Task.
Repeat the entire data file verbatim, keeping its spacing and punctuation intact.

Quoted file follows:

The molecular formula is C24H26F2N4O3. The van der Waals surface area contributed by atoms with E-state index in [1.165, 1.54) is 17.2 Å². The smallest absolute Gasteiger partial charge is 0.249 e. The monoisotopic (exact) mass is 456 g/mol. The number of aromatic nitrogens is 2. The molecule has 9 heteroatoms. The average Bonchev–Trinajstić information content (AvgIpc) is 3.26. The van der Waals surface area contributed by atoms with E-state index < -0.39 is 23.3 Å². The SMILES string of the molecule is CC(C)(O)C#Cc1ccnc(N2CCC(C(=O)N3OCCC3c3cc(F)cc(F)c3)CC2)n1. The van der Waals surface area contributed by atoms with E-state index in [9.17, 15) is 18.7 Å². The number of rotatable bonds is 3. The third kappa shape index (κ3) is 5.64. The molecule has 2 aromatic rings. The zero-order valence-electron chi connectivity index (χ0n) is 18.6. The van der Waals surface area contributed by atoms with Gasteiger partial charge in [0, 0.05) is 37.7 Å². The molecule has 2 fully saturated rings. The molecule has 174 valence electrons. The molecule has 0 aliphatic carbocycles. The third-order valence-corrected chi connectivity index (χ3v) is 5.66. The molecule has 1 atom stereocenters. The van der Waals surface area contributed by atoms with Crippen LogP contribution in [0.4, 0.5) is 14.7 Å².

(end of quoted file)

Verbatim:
The molecular formula is C24H26F2N4O3. The van der Waals surface area contributed by atoms with E-state index in [1.165, 1.54) is 17.2 Å². The smallest absolute Gasteiger partial charge is 0.249 e. The monoisotopic (exact) mass is 456 g/mol. The number of aromatic nitrogens is 2. The molecule has 9 heteroatoms. The average Bonchev–Trinajstić information content (AvgIpc) is 3.26. The van der Waals surface area contributed by atoms with E-state index < -0.39 is 23.3 Å². The SMILES string of the molecule is CC(C)(O)C#Cc1ccnc(N2CCC(C(=O)N3OCCC3c3cc(F)cc(F)c3)CC2)n1. The van der Waals surface area contributed by atoms with E-state index in [9.17, 15) is 18.7 Å². The number of rotatable bonds is 3. The third kappa shape index (κ3) is 5.64. The molecule has 2 aromatic rings. The zero-order valence-electron chi connectivity index (χ0n) is 18.6. The van der Waals surface area contributed by atoms with Gasteiger partial charge in [0, 0.05) is 37.7 Å². The molecule has 2 fully saturated rings. The molecule has 174 valence electrons. The molecule has 0 aliphatic carbocycles. The third-order valence-corrected chi connectivity index (χ3v) is 5.66. The molecule has 1 atom stereocenters. The van der Waals surface area contributed by atoms with Crippen LogP contribution in [0.4, 0.5) is 14.7 Å².